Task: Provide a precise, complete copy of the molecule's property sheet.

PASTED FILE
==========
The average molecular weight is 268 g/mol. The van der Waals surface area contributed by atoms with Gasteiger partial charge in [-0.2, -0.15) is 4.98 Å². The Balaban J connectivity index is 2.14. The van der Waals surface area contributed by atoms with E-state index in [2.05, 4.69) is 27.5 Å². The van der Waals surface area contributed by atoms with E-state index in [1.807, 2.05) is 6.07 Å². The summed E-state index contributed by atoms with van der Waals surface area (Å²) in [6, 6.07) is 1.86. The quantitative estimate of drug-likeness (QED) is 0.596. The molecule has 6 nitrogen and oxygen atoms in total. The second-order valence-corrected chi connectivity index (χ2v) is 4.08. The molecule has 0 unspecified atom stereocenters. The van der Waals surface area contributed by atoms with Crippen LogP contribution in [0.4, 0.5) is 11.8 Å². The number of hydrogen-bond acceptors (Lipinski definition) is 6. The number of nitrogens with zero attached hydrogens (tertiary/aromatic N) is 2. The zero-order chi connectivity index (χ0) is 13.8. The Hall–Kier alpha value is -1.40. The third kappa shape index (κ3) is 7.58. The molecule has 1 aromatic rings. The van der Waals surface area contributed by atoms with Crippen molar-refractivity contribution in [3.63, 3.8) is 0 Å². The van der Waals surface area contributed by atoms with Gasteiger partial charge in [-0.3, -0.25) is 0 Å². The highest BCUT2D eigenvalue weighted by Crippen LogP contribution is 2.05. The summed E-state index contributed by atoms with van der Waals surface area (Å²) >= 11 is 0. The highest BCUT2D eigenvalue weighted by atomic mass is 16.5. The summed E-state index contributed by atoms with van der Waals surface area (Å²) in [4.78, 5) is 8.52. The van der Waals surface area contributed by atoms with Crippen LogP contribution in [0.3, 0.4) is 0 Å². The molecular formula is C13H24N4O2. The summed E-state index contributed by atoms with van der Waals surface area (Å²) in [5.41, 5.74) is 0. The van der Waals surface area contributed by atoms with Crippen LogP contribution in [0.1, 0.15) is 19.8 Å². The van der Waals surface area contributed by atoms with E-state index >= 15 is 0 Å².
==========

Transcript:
The average molecular weight is 268 g/mol. The van der Waals surface area contributed by atoms with Gasteiger partial charge in [-0.2, -0.15) is 4.98 Å². The Balaban J connectivity index is 2.14. The van der Waals surface area contributed by atoms with E-state index in [2.05, 4.69) is 27.5 Å². The van der Waals surface area contributed by atoms with E-state index in [1.807, 2.05) is 6.07 Å². The summed E-state index contributed by atoms with van der Waals surface area (Å²) in [6, 6.07) is 1.86. The quantitative estimate of drug-likeness (QED) is 0.596. The molecule has 6 nitrogen and oxygen atoms in total. The second-order valence-corrected chi connectivity index (χ2v) is 4.08. The molecule has 0 unspecified atom stereocenters. The van der Waals surface area contributed by atoms with Crippen LogP contribution in [0.4, 0.5) is 11.8 Å². The number of hydrogen-bond acceptors (Lipinski definition) is 6. The number of nitrogens with zero attached hydrogens (tertiary/aromatic N) is 2. The zero-order chi connectivity index (χ0) is 13.8. The Hall–Kier alpha value is -1.40. The third kappa shape index (κ3) is 7.58. The molecule has 1 aromatic rings. The van der Waals surface area contributed by atoms with Crippen molar-refractivity contribution in [3.63, 3.8) is 0 Å². The van der Waals surface area contributed by atoms with Gasteiger partial charge in [-0.3, -0.25) is 0 Å². The highest BCUT2D eigenvalue weighted by Crippen LogP contribution is 2.05. The summed E-state index contributed by atoms with van der Waals surface area (Å²) >= 11 is 0. The highest BCUT2D eigenvalue weighted by atomic mass is 16.5. The summed E-state index contributed by atoms with van der Waals surface area (Å²) in [4.78, 5) is 8.52. The van der Waals surface area contributed by atoms with Crippen LogP contribution in [0.3, 0.4) is 0 Å². The molecular formula is C13H24N4O2. The summed E-state index contributed by atoms with van der Waals surface area (Å²) in [5.41, 5.74) is 0. The van der Waals surface area contributed by atoms with Crippen LogP contribution in [0.1, 0.15) is 19.8 Å². The van der Waals surface area contributed by atoms with E-state index >= 15 is 0 Å².